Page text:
WASHINGTON BUREAU — The National Association of Fixed Annuities says it believes federal regulators are classifying fixed annuities as swaps.

NAFA, Milwaukee, makes that point in a comment letter submitted to the Commodity Futures Trading Commission (CFTC) and the U.S. Securities and Exchange Commission (SEC) in a response to joint SEC-CFTC efforts to develop the definitions needed to implement the swaps provisions of the Dodd-Frank Wall Street Reform and Consumer Protection Act of 2010.

NAFA’s understanding of the proposed definitions is that a fixed annuity would be defined as a “swap,” or a “security-based swap” or “security-based swap agreement,” and therefore subject to SEC regulation, NAFA President Kim O’Brien says in the letter.

An amendment to the Dodd-Frank Act sponsored by Sen. Tom Harkin, D-Iowa, made it clear that fixed annuities are excluded from federal regulation, including regulation by the SEC, and that the products should be regulated by state insurance regulators, O’Brien says.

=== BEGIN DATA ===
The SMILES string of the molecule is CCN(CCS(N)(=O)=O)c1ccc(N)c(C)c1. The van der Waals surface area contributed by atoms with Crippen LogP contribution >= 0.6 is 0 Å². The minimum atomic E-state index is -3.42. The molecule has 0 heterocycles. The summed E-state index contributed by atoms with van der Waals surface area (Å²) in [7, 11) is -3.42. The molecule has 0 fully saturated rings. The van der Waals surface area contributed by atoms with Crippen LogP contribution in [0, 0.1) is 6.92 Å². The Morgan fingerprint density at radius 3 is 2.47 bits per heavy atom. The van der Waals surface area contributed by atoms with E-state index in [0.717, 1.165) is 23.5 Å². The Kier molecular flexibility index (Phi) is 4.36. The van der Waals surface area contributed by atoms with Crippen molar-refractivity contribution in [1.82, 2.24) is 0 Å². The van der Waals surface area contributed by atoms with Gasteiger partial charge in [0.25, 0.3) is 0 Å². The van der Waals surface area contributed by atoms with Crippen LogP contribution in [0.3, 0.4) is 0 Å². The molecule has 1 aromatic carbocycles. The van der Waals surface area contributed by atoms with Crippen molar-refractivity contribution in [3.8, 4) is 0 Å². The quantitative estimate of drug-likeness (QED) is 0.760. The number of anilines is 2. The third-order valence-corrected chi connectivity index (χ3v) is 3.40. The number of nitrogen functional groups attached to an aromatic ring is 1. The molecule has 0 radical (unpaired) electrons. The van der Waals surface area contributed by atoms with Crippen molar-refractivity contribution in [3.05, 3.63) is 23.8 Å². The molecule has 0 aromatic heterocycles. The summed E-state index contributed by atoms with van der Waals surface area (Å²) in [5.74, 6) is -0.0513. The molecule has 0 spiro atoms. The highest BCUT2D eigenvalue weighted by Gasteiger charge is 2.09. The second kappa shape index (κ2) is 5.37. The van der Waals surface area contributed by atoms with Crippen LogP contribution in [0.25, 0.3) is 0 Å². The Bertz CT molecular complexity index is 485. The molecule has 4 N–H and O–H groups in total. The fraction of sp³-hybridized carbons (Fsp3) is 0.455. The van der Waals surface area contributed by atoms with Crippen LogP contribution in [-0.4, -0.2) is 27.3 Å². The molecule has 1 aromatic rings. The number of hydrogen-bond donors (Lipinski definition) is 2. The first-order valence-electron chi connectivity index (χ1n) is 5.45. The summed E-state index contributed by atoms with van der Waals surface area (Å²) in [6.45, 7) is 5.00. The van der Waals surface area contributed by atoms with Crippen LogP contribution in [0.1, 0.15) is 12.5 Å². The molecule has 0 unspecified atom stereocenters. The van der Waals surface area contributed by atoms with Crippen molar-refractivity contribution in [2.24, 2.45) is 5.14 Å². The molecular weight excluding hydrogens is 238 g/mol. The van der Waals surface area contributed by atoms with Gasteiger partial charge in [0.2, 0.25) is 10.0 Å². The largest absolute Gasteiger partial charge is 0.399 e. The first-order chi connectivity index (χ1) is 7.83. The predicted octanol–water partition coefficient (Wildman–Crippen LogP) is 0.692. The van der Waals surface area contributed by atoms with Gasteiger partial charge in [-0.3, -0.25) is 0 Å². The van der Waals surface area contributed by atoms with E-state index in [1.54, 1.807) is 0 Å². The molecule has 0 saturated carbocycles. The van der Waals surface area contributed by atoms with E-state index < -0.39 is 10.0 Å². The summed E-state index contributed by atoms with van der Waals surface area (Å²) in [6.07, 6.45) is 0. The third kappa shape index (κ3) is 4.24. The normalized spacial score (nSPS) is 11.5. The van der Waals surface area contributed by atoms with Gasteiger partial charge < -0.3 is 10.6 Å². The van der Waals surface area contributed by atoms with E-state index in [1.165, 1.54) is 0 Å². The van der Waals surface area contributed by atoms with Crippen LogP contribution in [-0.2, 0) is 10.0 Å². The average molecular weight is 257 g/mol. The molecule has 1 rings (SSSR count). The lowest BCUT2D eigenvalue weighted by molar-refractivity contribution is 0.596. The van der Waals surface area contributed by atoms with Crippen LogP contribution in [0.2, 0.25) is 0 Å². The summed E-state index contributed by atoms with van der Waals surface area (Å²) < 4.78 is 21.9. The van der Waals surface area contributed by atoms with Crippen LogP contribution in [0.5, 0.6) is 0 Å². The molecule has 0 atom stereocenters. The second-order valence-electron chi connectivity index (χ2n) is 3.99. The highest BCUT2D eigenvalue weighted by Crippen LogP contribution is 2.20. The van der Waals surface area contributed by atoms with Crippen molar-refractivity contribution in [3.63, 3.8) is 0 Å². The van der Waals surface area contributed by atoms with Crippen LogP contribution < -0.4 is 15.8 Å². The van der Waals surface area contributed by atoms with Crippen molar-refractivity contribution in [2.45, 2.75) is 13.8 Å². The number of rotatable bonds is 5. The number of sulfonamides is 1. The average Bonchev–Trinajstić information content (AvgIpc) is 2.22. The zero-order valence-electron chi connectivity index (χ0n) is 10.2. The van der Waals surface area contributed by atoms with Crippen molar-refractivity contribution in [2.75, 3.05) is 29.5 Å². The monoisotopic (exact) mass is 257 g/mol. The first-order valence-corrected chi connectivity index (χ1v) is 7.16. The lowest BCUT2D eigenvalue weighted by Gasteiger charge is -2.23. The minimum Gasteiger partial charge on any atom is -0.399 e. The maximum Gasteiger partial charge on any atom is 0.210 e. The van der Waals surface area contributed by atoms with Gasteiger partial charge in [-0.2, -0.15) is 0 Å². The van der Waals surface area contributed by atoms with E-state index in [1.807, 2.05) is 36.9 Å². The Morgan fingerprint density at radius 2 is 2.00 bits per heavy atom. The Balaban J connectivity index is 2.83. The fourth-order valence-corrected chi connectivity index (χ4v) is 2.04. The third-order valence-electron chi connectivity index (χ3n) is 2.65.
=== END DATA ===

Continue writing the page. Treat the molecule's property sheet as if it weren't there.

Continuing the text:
NAFA believes the proposed swaps definitions would classify a fixed annuity as a swap or security-based swap because, under the proposed swaps definitions, any insurance or annuity product that does not come within the exclusions set forth in the proposed rule is defined as a swap, O’Brien says.

NAFA believes an appropriate approach, consistent with congressional intent, would be to treat fixed annuities as insurance arrangements that are not swaps unless they fail to meet criteria set forth in Section 3(a)(8) of the Securities Act of 1933, O’Brien says.

Instead of presuming that “you are a swap until proven insurance,” the operative presumption should be “you are insurance until proven a swap, O’Brien says.

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